Thaksin’s ‘visions’ could be blinding him
October 19, 2001
Thailand’s competitiveness ranking continues to slip, as shown by the latest survey of the World Economic Forum’s Global Competitiveness Report 2001. This is a real cause of concern, yet the Thai leadership has never addressed the problem seriously enough.
The report ranks Thailand’s competitiveness – which implies its best growth prospects over the next five years – in 33rd place this year, down from 30th last year. Finland emerges as the most competitive nation in the world from all the 75 countries under the survey, followed by the United States, Canada, Singapore, Australia, Norway, Taiwan, the Netherlands, Sweden and New Zealand.
The World Economic Forum’s report, cochaired by Professor Michael E Porter of Harvard Business School and Professor Jeffrey D Sachs, director of the Centre for International Development at Harvard University, designs a growth competitiveness index. This sets out to measure the factors that contribute to the future growth of an economy as measured by the rate of change of gross domestic product per person. Other key subindexes – the level of technology in an economy, the quality of public institutions and the macroeconomic conditions – are also taken into account.
Before leaving office as finance minister in 1999, Tarrin Nimmanahaeminda was mumbling about Thailand’s need to strengthen its competitiveness if it hoped to return to a growth path of prosperity. He expressed his regret that the then government, busy with tackling the immediate problems of the economic crisis, did not have enough time to work on the foundations for Thailand’s competitiveness.
“It is quite easy if you want to improve the competitiveness of a nation. You just develop a business plan, cut costs, put in the best people and run the business to meet the target,” he said. “But when you talk about the competitiveness of a nation, that is another story, a more complicated task, which involves political transparency, a sound macroeconomic environment, social equity and strong institutions.”
Judging by the performance of the Thaksin government over the past eight months, the present leadership has paid little attention to improving Thailand’s competitiveness. Prime Minister Thaksin Shinawatra’s decision last week to offload the education portfolio lent weight to growing doubts about his commitment to education reform. Strengthening Thai human resources is the foundation of future growth. Yet there has been no plan or commitment at all to increase the number of Thai technicians or Thai graduates in the fields of science, technology and engineering, much less providing a retraining programme for Thai workers to improve their skills.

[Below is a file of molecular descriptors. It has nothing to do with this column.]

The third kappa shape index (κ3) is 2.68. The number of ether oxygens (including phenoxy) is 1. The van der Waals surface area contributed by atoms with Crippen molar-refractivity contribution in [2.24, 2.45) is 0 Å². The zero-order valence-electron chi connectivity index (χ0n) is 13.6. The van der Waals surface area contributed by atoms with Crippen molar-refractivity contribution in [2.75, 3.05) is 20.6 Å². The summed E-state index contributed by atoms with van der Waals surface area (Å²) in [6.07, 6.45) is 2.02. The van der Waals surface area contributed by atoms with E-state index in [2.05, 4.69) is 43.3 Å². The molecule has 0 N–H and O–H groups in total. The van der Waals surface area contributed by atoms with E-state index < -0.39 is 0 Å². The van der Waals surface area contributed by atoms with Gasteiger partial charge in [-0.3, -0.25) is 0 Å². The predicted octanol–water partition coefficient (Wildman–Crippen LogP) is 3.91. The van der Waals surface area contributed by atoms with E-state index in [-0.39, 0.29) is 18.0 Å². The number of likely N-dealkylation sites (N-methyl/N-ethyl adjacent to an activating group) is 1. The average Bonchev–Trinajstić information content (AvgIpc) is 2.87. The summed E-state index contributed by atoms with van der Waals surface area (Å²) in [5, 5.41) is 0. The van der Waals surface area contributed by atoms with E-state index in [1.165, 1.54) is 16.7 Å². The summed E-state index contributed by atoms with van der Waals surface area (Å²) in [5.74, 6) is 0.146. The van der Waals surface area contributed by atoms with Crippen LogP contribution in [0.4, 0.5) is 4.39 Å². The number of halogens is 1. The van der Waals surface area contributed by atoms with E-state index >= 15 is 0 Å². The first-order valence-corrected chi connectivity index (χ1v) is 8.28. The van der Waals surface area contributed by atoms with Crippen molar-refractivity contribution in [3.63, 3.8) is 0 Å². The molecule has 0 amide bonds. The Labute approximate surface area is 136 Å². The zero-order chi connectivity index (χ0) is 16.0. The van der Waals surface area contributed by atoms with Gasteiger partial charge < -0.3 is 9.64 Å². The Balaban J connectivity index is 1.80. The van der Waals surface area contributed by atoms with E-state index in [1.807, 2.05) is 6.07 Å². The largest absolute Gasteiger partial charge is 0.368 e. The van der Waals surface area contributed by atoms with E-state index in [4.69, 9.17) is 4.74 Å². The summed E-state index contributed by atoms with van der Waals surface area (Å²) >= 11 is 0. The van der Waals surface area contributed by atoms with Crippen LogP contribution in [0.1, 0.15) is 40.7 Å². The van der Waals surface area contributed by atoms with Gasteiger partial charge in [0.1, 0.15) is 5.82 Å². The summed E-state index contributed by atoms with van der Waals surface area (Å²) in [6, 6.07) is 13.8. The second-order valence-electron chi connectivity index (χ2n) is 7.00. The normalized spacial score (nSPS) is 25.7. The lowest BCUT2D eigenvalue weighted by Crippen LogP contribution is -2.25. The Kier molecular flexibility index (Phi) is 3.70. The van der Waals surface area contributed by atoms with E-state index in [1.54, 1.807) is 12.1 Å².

Strengthening human resources will have to become the cornerstone of policymaking if the Thaksin government really wants to establish a new entrepreneurial class in Thailand. For the skills and technical knowledge of these people will give birth to small and mediumscale enterprises. As Dr Ammar Siamwalla, the wellknown economist, has suggested, “You cannot create SMEs by throwing money after them or giving them more debt [opportunities]. Money has never been the problem. You have to start with human resources, who then will find their way to create SMEs.”
A recent report by the International Monetary Fund on Thailand also indicates that if Thailand hopes to return to economic growth rates of at least 5 to 6 per cent a year in the medium term, it will need to focus on productivity growth. This drive toward productivity growth must be achieved at 3 to 4 per cent a year and further entails Thailand maintaining an open trade and investment regime, as well as investing more in human capital.
Alan Greenspan, the chairman of the US Federal Reserve, frequently points to the success of US productivity growth as the underlying factor contributing to healthy US economic growth. This high level of productivity growth is a product of the US commitment to investment in human capital, in science and technology.
Most important, the employment of technology to cut costs and to improve productivity has helped to keep the US as one of the world’s most competitive nations.
The Thai prime minister needs only one vision to become a successful political leader, and that is to devote all of his energy and attention to improving Thailand’s competitiveness.
This will require him to reform the education and legal framework, strengthen domestic institutions, adopt a liberal approach to trade and investment and nurture a friendly environment for the development of science and technology.
Unfortunately, by having too many “visions” Thaksin ends up having no vision at all.